NFL Media’s VP tried to hide Twitter convos with porn stars, then just deleted his account

NFL Media’s VP tried to hide Twitter convos with porn stars, then just deleted his account
An NFL Media executive deleted his Twitter account after trying to erase exchanges he had with porn stars and escorts. (Ronald Martinez/Getty Images)

One day after suspending three on-air personalities over sexual harassment allegations, the vice president and executive editor of NFL Media was furiously covering his tracks on Twitter, deleting messages sent to escorts and porn stars, according to Deadspin.

Finally, possibly after realizing that the task was too large to complete, Dave Eaton simply deleted his entire Twitter account.

The tweets Eaton was sending ranged from the sexually explicit to the totally mundane, as it appeared he was often trying to spark up conversation with these women, who many times never responded.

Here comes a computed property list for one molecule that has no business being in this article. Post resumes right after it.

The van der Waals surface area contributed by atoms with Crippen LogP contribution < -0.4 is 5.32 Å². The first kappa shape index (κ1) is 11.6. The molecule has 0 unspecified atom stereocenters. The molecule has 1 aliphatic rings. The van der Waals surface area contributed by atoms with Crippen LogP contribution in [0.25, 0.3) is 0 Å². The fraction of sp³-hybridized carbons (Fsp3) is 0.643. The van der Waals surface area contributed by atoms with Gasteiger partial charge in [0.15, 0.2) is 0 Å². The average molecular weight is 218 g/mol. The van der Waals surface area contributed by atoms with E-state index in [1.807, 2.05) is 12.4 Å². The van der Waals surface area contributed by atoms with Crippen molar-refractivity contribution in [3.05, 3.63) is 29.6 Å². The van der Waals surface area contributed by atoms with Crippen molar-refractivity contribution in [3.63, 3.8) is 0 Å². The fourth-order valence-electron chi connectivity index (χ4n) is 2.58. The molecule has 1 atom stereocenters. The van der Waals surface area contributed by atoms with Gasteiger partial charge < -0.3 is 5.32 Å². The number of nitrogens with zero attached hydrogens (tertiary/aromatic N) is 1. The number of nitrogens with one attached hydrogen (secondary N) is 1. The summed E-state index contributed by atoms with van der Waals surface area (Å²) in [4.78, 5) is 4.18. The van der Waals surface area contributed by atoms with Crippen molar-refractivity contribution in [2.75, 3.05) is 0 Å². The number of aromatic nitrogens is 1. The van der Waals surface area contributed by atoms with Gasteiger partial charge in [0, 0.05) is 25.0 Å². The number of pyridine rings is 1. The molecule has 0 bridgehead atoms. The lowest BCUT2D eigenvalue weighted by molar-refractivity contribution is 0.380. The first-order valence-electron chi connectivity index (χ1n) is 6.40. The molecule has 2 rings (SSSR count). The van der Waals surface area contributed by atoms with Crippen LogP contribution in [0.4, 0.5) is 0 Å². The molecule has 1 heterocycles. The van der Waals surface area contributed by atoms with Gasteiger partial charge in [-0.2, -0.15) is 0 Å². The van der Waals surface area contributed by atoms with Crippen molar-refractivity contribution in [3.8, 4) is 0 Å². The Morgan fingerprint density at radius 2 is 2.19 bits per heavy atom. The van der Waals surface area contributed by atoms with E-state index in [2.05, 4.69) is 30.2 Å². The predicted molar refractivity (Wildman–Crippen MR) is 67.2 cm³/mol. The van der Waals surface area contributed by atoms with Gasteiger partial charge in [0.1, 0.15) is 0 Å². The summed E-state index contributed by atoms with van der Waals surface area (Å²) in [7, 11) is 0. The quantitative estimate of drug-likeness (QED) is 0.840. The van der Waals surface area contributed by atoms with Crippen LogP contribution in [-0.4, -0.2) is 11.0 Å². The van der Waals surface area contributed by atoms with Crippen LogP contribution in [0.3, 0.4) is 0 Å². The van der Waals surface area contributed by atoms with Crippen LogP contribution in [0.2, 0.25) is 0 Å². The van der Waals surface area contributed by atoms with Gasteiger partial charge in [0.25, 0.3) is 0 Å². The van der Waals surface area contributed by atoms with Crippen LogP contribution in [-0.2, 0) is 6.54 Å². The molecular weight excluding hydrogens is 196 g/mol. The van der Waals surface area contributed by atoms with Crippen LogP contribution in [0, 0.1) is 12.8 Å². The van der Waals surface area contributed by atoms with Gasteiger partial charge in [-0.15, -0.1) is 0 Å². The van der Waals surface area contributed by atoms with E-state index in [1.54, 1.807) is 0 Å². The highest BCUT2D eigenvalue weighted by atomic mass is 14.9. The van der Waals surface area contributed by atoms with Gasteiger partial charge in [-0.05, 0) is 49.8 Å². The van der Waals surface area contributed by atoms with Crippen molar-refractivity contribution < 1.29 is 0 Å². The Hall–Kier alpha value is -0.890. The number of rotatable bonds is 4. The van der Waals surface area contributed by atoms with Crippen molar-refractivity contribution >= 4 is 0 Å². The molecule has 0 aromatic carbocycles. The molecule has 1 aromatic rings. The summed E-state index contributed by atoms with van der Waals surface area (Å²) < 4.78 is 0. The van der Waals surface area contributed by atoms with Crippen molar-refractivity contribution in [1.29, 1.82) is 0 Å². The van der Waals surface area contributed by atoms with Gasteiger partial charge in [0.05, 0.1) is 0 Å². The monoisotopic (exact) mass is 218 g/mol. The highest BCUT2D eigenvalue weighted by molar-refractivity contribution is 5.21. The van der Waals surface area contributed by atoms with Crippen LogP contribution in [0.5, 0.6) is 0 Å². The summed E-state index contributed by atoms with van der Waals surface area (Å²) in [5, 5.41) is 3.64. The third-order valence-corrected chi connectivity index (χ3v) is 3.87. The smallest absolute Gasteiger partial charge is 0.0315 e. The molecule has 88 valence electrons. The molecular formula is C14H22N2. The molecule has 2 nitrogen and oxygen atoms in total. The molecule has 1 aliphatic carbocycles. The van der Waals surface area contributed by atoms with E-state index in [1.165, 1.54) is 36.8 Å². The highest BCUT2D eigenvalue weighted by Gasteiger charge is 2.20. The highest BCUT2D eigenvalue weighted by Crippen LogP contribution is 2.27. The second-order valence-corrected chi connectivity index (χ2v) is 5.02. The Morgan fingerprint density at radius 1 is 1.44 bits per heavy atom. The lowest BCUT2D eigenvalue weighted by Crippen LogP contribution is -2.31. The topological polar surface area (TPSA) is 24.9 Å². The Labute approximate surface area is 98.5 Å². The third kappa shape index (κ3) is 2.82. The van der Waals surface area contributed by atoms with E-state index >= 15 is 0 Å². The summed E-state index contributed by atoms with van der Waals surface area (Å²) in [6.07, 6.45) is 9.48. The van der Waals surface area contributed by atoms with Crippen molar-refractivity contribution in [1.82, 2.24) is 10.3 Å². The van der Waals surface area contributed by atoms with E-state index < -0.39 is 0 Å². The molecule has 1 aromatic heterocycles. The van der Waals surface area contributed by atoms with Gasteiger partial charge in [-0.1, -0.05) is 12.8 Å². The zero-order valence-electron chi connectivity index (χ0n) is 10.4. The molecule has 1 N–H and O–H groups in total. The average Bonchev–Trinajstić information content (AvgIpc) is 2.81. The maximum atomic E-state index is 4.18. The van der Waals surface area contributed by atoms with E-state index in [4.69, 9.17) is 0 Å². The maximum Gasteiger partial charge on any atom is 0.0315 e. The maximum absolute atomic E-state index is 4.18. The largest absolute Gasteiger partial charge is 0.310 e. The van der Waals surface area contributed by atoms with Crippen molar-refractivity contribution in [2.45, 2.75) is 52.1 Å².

And there were many of them. Some of the tweets go back as far as 2013.

Sometimes, Eaton just wanted to talk about some of his favorite books, as he did with @EmilyHunterXO, a since-deleted account that had a topless woman as the profile picture.

“A gent recommended Alan Furst’s Night Soldiers book series,” Hunter wrote on April 21, 2015. “Wow. What a page turner. One down twelve to go.”

“They are great reads,” Eaton replied. “Pay attention to the various characters — a number of them return in the books you’ve not yet read.”

Screenshots of other, less innocent tweet conversations are on Deadspin, although some may find them distasteful or offensive.

With a pending lawsuit filed by former NFL Network stylist Jami Cantor making waves through the NFL Media company, Eaton’s urgent scrubbing of his social media activity looks like a desperate attempt to protect himself.

While his online preferences don’t mean Eaton was himself engaged in any inappropriate sexual behavior, it certainly doesn’t help the company’s image.

Deadspin reported that former NFL Network employees said Eaton’s Twitter activity was well-known and discussed among employees for “quite some time.”